Off-Label Cancer Drug Use -- Compendia in Need of Overhaul

Roxanne Nelson, BSN, RN

September 06, 2016

Cancer drugs are often used off label for indications that are not approved – but the system that covers the reimbursement for such use is inconsistent and needs to be overhauled, oncologists argue in an opinion piece published online August 25 in JAMA.

"Off-label use of oncology drugs is common, and in some cases, this use is supported by high-quality evidence demonstrating that the benefits outweigh risks for patients," said corresponding author Ethan Basch, MD, director of the Cancer Outcomes Research Program at the University of North Carolina at Chapel Hill (UNC) Lineberger Comprehensive Cancer Center and professor in the Division of Hematology/Oncology at the UNC School of Medicine.

"Unfortunately, there are also instances of off-label use when this is not the case," he told Medscape Medical News. "Given the substantial toxicities of cancer drugs, in the absence of clear evidence of benefits, giving these drugs may confer more harm than good, despite the best intentions of the prescribing physician. We owe it to patients to ensure that the risks they take on are worth it."

In the article, the authors argue that the process that is currently used to determine Medicare reimbursement for off-label use needs to be overhauled.

Specifically, they say, the problem lies with the five federally designated third-party drug compendia, which are privately owned pharmaceutical reference guides that are used by the Centers for Medicare & Medicaid Services (CMS) for decisions about off-label reimbursement.

CMS is required by law to provide coverage if the indication for an off-label cancer drug is supported by at least one of these compendia.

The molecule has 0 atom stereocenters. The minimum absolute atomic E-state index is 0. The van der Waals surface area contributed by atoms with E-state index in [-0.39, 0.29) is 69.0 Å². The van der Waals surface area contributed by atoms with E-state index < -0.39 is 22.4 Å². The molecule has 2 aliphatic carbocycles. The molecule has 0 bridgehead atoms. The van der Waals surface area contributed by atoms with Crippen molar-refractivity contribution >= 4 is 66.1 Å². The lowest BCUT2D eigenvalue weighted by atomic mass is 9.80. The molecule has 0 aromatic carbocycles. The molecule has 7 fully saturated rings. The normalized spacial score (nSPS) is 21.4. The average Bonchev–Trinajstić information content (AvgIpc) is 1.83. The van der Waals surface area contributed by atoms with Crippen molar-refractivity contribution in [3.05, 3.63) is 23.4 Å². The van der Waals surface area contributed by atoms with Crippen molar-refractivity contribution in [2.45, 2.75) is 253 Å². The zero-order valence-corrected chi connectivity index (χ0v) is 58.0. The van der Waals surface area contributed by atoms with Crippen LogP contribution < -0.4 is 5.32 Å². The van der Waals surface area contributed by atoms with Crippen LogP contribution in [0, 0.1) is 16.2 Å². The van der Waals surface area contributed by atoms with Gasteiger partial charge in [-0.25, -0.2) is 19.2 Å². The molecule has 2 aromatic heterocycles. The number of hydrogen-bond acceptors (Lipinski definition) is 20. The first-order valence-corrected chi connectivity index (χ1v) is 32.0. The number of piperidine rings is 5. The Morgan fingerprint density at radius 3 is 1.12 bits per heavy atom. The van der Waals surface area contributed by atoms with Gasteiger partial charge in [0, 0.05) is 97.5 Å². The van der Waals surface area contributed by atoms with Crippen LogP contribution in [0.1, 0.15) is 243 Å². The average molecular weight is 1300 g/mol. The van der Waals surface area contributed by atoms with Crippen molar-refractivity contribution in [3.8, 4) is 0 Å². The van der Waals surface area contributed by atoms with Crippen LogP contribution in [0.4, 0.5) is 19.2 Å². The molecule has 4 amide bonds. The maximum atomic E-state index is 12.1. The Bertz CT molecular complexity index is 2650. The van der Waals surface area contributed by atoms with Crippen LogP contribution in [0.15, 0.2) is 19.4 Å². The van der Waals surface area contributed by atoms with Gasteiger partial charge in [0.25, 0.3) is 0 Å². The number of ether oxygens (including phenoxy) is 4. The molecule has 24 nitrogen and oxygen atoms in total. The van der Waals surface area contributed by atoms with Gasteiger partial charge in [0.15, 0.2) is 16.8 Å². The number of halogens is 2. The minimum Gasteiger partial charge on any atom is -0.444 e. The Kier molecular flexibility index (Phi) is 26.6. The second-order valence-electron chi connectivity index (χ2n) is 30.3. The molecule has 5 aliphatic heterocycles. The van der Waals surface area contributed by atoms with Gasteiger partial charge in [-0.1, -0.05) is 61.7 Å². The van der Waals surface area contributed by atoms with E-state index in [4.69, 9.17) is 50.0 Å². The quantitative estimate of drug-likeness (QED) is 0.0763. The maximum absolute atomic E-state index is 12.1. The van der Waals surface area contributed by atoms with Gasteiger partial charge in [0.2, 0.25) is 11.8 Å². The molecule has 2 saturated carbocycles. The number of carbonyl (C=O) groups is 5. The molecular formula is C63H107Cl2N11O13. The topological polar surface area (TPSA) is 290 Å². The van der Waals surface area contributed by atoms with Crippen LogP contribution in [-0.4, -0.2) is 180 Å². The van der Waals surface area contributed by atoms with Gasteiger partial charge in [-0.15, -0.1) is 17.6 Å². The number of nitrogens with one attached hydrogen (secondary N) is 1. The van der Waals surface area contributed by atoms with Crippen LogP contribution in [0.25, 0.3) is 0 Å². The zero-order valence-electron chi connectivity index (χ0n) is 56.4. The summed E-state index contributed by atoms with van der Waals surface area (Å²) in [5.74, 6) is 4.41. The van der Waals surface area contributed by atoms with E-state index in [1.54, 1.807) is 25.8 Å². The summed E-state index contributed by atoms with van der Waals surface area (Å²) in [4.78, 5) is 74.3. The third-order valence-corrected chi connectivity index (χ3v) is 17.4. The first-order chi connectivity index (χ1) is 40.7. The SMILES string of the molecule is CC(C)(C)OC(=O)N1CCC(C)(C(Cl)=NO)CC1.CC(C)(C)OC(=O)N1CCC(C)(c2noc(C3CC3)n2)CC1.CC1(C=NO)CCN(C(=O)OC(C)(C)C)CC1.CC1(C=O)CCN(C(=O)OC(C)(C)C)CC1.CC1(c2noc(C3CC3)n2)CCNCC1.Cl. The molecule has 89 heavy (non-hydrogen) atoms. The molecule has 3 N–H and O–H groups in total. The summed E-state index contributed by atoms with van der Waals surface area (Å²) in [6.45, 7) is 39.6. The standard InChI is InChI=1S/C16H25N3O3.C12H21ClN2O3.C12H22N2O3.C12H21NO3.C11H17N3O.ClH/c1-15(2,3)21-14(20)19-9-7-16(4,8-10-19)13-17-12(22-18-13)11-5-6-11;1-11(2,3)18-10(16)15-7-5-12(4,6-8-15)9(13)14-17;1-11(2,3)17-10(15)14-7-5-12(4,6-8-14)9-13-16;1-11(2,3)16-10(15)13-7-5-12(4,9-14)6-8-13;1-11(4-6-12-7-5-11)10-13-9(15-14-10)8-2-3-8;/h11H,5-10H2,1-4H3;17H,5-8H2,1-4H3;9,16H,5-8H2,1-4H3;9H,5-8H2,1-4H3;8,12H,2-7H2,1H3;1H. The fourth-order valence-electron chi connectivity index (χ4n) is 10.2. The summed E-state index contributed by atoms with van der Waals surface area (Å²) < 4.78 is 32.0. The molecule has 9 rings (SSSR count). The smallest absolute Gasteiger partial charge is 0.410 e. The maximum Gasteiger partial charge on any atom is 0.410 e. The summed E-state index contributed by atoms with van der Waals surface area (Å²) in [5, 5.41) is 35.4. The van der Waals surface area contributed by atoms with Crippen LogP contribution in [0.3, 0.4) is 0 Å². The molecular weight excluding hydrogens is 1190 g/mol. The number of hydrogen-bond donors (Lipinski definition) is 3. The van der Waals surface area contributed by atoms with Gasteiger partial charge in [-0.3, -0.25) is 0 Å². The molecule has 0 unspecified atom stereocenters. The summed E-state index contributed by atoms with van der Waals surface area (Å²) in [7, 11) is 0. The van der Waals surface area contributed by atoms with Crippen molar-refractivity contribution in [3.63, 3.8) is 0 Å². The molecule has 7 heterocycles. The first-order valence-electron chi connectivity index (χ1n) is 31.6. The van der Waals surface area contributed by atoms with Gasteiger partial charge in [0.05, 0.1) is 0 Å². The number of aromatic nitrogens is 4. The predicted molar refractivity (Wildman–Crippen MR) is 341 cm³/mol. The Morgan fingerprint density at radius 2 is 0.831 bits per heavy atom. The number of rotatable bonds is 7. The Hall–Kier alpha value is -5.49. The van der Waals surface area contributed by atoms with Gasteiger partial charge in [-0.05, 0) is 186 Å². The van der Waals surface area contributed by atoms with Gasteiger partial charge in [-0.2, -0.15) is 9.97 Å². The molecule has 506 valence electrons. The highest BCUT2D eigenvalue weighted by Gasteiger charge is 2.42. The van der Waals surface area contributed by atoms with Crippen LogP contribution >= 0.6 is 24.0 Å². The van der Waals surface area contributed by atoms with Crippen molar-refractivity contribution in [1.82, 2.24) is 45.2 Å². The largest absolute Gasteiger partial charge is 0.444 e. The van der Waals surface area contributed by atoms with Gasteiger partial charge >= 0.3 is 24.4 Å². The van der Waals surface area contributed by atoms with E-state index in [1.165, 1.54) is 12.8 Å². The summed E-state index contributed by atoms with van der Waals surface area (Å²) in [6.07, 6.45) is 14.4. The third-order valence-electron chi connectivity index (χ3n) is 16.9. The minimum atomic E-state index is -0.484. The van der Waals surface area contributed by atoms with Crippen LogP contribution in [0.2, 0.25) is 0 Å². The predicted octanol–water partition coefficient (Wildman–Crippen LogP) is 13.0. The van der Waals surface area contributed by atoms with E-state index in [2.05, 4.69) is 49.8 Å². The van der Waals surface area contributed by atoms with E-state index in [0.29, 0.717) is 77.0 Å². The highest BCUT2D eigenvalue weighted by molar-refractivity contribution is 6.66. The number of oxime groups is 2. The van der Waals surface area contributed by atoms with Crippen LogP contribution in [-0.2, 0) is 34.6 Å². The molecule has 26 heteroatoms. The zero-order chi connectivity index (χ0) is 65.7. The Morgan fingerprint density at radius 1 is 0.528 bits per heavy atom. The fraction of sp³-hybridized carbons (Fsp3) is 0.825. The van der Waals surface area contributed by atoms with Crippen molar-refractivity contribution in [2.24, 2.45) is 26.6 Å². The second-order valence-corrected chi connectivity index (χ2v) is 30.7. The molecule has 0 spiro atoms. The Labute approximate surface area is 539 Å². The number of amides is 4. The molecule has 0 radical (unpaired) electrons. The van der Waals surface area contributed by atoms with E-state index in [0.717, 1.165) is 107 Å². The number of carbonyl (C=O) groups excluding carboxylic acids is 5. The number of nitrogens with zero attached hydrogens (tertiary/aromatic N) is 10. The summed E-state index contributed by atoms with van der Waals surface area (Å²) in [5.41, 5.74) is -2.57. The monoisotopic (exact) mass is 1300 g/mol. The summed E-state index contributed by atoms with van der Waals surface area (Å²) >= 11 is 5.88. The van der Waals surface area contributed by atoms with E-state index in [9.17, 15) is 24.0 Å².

Private insurers may also use these compendia to inform their own coverage decisions.

The five designated compendia are the American Hospital Formulary Service (AHFS); National Comprehensive Cancer Network (NCCN) Drugs and Biologics; Clinical Pharmacology; Micromedex DrugDex; and Wolters Kluwer Clinical Drug Information Lexi-Drugs.

Each compendium has its own system for rating evidence and recommending therapies for different indications, but there are "substantial inconsistencies both between and within these resources," and in some cases, the quality of evidence used to determine off-label use is weak, the authors comment.

There is also limited transparency about how compendia are assembled and about conflicts of interest on the part of their contributors, all of which can lead to poor quality of patient care and high costs.

"As a community, we need both to generate evidence and to synthesize and evaluate this evidence to provide guidance to providers and payers," Dr Basch commented.

The compendia are relied upon to provide synthesis and evaluation of the evidence to support decision making, but unfortunately, they often fall short, which creates excess risk for patients, he explained.

"Generation of scientific evidence is a separate but related issue," Dr Basch added. "Better information in the compendia could provide the basis for determining areas where additional evidence generation is needed."

Inconsistency and Lack of Evidence

The authors note that a 2009 systematic review found that the quality of evidence cited in compendia for off-label cancer drug usage was less rigorous than the standards used to support drug approvals by the US Food and Drug Administration (FDA).